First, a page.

The Product Stewardship Institute (PSI) released a seminal report that provides guidance for stabilizing and modernizing fragmented U.S. municipal recycling systems that have strained under the weight of major market disruptions. The report outlines problems faced by U.S. recycling programs and how extended producer responsibility (EPR) programs in four Canadian provinces have increased packaging recovery and recycling, reduced contamination, and developed markets for difficult-to-recycle materials. It also provides a detailed case study of the packaging EPR program in British Columbia (B.C.), North America’s first full producer responsibility program for packaging.

The report, Extended Producer Responsibility (EPR) for Packaging and Paper Products (PPP): Policies, Practices, and Performance, which was funded by Metro regional government in Oregon, outlines key elements of EPR for PPP and how they contribute to program success. The report is perhaps the first to provide such in-depth research about the success of packaging EPR programs and how they continue to improve. It shows that EPR not only provides sustainable financing for recycling by placing financial responsibility for the system on producers, it also can reduce the burden of day-to-day recycling management away from the public sector, allowing limited public resources to be redirected toward other priorities.

“Our goal is to offer reliable information on high-performing EPR programs for materials that are traditionally accepted by residential recycling programs,” said Scott Cassel, PSI’s Founder and CEO. “EPR programs provide proven options for U.S. governments desperate for recycling solutions.”

The most successful programs to date, according to the report, place full responsibility on producers to achieve results, but also provide local governments with the option to continue collecting recyclable materials and educating residents. One of the most transformative benefits of existing EPR programs is the standardization of collected materials across jurisdictions, reducing resident confusion and contamination. In Europe, where EPR has been established for decades, many countries report PPP recycling rates above 70% or 80%, as compared to the current U.S. recycling rate of 50%.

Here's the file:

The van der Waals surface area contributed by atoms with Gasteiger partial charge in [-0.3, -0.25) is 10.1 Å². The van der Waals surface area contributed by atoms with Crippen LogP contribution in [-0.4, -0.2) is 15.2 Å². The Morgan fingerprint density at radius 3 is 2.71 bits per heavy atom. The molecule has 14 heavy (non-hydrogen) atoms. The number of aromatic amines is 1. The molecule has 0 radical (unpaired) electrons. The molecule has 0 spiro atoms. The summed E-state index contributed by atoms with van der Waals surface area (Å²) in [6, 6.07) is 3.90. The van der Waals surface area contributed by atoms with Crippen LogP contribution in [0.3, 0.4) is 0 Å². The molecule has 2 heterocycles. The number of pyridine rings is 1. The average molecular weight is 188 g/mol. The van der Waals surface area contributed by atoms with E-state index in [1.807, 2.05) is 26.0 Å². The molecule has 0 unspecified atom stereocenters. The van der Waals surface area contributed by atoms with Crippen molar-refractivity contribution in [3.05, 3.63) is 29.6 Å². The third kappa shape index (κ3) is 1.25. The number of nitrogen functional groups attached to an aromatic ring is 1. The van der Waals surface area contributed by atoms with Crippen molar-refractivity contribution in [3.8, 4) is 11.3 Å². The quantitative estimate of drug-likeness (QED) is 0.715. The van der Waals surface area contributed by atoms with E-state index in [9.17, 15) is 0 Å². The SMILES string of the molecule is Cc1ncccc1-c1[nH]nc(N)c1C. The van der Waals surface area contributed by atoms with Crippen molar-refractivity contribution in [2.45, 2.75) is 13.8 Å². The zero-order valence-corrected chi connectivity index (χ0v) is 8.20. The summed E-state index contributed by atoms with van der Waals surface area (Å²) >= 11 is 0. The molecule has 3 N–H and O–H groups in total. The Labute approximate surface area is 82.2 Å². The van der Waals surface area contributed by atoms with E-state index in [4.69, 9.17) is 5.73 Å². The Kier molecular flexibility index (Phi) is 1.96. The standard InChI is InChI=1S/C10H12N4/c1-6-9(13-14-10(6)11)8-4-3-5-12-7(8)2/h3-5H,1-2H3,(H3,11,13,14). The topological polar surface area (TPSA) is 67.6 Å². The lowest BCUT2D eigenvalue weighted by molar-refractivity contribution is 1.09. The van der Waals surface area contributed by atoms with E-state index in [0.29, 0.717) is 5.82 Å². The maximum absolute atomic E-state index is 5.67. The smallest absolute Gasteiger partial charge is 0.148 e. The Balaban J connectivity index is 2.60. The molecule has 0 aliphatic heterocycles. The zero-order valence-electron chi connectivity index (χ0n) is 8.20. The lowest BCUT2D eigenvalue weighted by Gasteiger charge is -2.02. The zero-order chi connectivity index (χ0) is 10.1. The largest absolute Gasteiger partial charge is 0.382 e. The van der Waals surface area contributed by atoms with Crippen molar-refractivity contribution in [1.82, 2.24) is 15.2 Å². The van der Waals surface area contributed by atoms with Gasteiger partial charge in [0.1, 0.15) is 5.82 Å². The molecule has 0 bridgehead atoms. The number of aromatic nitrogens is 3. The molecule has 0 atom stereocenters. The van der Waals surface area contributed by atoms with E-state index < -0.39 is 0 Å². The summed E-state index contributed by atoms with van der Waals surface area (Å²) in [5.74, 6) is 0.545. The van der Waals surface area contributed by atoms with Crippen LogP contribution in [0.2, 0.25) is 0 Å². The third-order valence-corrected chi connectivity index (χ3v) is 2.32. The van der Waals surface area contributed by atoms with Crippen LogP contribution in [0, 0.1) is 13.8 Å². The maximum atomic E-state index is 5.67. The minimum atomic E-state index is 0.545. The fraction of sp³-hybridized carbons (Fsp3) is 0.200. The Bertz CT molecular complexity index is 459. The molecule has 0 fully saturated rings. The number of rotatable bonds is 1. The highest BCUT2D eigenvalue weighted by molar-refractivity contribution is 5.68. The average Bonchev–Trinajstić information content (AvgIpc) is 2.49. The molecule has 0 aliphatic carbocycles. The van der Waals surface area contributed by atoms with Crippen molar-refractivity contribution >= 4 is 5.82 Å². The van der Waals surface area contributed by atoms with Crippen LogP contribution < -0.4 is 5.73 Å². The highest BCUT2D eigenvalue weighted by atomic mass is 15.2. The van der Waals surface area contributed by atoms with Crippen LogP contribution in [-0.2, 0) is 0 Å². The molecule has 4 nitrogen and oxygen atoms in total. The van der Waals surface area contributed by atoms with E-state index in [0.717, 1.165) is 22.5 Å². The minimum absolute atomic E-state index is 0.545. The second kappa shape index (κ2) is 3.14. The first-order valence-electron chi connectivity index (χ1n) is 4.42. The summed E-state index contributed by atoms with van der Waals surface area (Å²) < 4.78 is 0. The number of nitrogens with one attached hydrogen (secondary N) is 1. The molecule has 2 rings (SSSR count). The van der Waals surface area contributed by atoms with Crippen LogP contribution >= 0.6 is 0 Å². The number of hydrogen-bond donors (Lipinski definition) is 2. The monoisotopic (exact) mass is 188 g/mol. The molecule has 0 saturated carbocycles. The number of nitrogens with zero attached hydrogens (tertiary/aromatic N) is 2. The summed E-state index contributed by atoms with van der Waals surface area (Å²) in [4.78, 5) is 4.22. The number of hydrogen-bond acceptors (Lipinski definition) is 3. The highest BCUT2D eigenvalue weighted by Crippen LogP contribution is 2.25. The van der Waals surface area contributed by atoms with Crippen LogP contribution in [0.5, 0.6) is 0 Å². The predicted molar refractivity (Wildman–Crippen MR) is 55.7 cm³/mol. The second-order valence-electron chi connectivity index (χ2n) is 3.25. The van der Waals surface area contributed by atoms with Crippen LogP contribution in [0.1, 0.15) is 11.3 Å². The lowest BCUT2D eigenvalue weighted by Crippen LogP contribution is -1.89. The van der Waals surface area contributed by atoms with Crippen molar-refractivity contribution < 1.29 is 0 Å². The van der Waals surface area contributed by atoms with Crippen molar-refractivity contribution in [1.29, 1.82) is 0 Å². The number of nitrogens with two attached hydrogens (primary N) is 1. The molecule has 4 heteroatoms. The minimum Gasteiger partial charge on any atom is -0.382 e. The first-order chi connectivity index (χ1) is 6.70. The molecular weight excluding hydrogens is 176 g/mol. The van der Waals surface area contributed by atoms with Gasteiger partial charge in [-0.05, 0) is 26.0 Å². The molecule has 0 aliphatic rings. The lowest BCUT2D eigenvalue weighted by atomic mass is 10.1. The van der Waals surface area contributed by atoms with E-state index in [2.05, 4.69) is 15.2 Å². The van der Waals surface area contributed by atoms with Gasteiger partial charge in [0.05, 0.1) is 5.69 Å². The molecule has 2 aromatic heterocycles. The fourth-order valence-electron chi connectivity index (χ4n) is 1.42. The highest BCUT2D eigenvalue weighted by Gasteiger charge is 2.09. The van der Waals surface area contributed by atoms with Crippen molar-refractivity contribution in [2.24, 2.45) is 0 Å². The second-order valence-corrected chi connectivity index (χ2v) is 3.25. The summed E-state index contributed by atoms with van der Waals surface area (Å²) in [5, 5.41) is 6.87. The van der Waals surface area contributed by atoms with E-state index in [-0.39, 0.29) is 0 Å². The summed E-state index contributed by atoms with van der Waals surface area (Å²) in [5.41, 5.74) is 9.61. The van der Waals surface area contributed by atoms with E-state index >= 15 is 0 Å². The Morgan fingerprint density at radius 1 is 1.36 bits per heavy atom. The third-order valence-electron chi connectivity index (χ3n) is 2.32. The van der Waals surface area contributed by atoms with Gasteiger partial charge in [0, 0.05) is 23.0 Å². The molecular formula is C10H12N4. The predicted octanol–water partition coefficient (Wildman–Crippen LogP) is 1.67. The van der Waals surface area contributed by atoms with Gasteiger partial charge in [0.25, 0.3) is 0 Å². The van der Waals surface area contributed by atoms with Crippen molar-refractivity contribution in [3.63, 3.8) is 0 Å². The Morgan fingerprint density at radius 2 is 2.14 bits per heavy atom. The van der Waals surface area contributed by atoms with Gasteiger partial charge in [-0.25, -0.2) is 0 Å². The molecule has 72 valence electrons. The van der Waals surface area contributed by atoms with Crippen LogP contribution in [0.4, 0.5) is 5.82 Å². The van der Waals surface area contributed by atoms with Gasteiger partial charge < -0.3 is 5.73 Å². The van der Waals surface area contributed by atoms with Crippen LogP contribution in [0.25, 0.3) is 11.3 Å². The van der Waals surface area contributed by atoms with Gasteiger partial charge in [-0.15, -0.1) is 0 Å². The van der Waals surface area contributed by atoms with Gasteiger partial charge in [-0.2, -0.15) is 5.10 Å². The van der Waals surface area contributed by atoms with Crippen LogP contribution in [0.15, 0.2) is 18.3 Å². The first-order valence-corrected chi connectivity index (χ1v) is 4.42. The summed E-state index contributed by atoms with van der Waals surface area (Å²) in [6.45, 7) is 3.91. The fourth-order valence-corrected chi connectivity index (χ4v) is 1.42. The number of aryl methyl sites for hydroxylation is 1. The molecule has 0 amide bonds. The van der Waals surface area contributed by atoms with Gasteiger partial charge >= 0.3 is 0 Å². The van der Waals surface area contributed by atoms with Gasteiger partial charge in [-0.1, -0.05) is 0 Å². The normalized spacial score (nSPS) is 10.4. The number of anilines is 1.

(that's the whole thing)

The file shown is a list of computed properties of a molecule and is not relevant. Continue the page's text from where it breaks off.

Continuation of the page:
EPR-driven systems also weather the effects of the “China Sword” and other export restrictions better than U.S. systems. For example, while recycling costs in some U.S. regions increased by as much as 200% in the last year, costs to producers in B.C.’s EPR system grew just 26%, despite the large decrease in the value of materials. This was in part because Recycle BC, the industry-run organization that manages the program, focused on building local recycling markets.

“Metro commissioned this study because of the ongoing challenges related to managing packaging and paper waste, including recycling market disruptions,” said Kristin Aldred Cheek, PSI’s Director of Policy and Programs. “This report will be a vital tool as they assess options for modernizing the recycling system.”

The PSI report highlights several trends. For example, while producers in all programs pay variable (or modulated) fees based on the weight and recycling cost of materials, many programs are beginning to incorporate eco-modulated fees that incentivize producers to reduce the impacts of their packaging by using more reusable or recyclable materials, and to consider greenhouse gas emissions and other environmental factors. In addition, in the B.C. program, producers considered the needs of small haulers and processors in the system design.

The report also points out that EPR programs can help companies achieve their recycled content goals by providing a consistent supply of high-quality recycled materials. The report also emphasizes the importance of striking the right balance between government and industry roles by ensuring public oversight while allowing producer flexibility in implementing a program. Experience has shown that more successful programs have a proper balance between government and producer interests, and also address the interests of waste management companies, environmental groups, and other key stakeholders.

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